Trader Joe's is named after its founder, Joe Coulombe. The company began in 1958 as a Greater Los Angeles area chain known as Pronto Market convenience stores. Coulombe felt the original Pronto Markets were too similar to 7-Eleven and the competition would be too much.
Coulombe developed the idea of the Trader Joe's South Seas motif while on vacation in the Caribbean. The Tiki culture fad was fresh in the cultural memory and he had noticed that Americans were traveling more and were acquiring tastes they had trouble satisfying in American supermarkets at the time.
The first store branded as "Trader Joe's" opened in 1967 in Pasadena, California; it remains in operation as of 2020. In the first few decades, some of the stores offered fresh meats provided by butchers who leased space in the stores, along with sandwiches and freshly cut cheese, all in-store.
In 1979, Germany's Theo Albrecht (owner and CEO of Aldi Nord) bought the company as a personal investment for his family. Coulombe was succeeded as CEO by John Shields in 1987. Under his leadership the company expanded into Arizona in 1993 and into the Pacific Northwest two years later. In 1996, the company opened its first stores on the East Coast in Brookline and Cambridge, both just outside Boston. In 2001, Shields retired from his position and Dan Bane succeeded him as CEO.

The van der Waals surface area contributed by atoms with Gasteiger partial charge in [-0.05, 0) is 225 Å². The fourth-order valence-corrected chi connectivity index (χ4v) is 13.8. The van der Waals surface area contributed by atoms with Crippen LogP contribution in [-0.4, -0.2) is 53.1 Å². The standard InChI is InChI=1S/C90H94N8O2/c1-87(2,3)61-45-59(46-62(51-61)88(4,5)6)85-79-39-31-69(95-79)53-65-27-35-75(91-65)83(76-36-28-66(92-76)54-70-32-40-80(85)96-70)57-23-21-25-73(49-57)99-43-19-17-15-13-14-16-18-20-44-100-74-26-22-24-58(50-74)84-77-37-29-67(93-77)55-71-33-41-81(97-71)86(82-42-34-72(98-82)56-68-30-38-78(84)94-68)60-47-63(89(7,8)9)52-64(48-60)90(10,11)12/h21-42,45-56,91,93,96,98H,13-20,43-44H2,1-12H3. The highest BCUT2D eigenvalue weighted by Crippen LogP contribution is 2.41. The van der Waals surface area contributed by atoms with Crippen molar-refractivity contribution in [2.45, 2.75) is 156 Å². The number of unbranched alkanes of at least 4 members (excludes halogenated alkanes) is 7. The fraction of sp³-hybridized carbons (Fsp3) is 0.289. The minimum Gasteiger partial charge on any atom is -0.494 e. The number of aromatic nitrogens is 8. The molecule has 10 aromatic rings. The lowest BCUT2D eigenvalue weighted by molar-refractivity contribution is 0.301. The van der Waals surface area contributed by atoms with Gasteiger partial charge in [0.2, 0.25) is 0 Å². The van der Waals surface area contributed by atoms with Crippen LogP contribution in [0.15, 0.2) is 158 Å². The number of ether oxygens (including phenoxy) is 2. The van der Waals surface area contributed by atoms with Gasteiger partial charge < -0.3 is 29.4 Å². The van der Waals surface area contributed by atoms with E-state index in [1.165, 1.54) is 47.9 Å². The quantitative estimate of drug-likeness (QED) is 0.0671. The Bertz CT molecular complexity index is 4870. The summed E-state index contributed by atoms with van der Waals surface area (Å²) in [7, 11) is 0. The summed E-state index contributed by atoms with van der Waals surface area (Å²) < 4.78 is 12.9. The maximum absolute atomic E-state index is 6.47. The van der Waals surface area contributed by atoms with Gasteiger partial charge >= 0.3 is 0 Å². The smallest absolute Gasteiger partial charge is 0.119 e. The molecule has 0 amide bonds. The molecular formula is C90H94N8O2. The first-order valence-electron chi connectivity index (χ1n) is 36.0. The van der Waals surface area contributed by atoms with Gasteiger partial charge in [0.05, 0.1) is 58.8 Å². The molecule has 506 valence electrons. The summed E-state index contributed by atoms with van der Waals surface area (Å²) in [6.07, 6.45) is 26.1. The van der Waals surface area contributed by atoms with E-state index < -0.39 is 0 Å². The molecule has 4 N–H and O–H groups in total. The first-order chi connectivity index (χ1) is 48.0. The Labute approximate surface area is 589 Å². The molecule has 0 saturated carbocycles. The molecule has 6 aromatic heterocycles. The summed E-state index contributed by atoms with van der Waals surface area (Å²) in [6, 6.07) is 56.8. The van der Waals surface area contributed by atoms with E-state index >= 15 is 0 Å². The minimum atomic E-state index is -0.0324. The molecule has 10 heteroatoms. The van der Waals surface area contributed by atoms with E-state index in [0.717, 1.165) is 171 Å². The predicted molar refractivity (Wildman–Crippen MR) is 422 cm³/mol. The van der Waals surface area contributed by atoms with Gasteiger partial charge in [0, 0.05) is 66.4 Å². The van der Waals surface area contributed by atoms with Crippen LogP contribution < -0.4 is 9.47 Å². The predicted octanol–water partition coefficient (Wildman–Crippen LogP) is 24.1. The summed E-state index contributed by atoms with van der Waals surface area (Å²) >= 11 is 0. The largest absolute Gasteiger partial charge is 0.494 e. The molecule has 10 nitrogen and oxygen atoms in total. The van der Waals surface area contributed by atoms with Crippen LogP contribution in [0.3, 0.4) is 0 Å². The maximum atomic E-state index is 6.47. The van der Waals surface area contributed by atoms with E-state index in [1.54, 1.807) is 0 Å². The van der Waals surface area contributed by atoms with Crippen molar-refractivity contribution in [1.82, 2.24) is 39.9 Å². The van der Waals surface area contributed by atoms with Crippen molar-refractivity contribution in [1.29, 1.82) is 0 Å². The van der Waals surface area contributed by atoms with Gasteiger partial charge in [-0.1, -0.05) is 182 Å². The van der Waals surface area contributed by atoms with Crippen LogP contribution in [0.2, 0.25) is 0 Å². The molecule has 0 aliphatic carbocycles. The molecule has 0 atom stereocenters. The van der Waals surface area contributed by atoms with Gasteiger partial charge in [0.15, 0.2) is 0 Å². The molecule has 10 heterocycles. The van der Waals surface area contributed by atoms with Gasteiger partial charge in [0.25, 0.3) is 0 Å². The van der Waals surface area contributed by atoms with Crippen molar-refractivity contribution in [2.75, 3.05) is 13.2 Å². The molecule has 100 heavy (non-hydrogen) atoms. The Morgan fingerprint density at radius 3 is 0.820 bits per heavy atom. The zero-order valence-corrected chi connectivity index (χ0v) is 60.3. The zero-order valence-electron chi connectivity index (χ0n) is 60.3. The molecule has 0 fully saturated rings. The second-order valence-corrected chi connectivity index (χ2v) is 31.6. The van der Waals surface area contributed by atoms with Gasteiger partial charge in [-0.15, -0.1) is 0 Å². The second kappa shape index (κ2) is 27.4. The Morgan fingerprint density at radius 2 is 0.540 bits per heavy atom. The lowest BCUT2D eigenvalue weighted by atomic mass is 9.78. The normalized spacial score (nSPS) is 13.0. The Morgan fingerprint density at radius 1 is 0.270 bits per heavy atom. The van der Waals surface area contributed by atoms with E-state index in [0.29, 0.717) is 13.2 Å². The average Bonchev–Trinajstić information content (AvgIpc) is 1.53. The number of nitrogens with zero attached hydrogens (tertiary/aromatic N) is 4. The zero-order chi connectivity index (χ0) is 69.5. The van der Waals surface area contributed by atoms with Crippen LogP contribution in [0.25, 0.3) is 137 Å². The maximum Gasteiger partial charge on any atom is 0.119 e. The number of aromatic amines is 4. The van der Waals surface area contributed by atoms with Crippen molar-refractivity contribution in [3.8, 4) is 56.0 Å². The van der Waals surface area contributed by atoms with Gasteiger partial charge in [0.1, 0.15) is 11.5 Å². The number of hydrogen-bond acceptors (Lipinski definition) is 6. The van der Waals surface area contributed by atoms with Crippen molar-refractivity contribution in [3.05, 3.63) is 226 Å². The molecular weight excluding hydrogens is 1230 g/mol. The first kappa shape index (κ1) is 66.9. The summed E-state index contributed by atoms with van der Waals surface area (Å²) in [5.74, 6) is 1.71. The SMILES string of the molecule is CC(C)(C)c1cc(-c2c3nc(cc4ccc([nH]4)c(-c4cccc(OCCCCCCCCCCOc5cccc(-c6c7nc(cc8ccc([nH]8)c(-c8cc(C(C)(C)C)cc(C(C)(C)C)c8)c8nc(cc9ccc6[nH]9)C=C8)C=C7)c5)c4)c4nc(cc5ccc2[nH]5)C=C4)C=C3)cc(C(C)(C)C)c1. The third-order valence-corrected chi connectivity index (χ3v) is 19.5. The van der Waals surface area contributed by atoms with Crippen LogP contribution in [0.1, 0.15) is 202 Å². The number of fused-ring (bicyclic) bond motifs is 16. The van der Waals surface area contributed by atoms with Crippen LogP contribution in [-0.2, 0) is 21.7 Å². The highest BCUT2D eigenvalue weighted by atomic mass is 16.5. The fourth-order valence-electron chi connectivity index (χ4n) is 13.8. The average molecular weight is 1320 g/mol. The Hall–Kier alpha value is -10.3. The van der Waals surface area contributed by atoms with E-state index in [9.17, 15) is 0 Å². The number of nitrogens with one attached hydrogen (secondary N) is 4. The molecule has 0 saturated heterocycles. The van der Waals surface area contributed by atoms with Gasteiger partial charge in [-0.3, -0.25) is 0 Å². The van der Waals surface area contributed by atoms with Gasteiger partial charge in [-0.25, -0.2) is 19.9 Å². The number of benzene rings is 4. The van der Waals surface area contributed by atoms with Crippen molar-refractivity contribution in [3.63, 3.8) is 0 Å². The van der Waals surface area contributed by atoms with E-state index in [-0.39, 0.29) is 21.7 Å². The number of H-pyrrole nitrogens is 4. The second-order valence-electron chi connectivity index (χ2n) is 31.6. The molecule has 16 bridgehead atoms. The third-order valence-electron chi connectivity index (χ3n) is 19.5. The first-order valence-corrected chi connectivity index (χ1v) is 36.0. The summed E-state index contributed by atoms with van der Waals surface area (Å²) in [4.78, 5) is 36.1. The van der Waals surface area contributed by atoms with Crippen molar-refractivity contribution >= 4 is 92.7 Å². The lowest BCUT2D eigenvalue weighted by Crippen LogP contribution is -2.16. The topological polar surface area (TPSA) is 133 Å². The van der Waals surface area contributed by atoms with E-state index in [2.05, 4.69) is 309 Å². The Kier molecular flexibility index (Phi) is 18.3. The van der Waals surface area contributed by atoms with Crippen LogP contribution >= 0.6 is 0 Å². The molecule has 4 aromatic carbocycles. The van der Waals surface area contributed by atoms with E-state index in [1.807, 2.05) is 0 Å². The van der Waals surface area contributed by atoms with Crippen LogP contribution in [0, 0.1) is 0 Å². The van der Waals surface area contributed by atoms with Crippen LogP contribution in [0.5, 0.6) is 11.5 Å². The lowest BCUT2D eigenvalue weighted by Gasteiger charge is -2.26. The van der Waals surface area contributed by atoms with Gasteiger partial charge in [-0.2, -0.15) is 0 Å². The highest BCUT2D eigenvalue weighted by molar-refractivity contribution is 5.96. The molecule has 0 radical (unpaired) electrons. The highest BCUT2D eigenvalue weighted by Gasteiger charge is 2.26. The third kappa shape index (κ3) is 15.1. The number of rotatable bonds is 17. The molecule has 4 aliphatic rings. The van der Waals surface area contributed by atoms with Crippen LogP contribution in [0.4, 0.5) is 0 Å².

In 2004, BusinessWeek reported that Trader Joe's quintupled its number of stores between 1990 and 2001, and increased its profits tenfold.
In February 2008, BusinessWeek reported that the company had the highest sales per square foot of any grocer in the United States. Two-and-a-half years later and in 2016, Fortune magazine estimated sales to be $1,750 in merchandise per square foot—more than double the sales generated by Whole Foods.
Joe Coulombe, the namesake of the brand, died in 2020.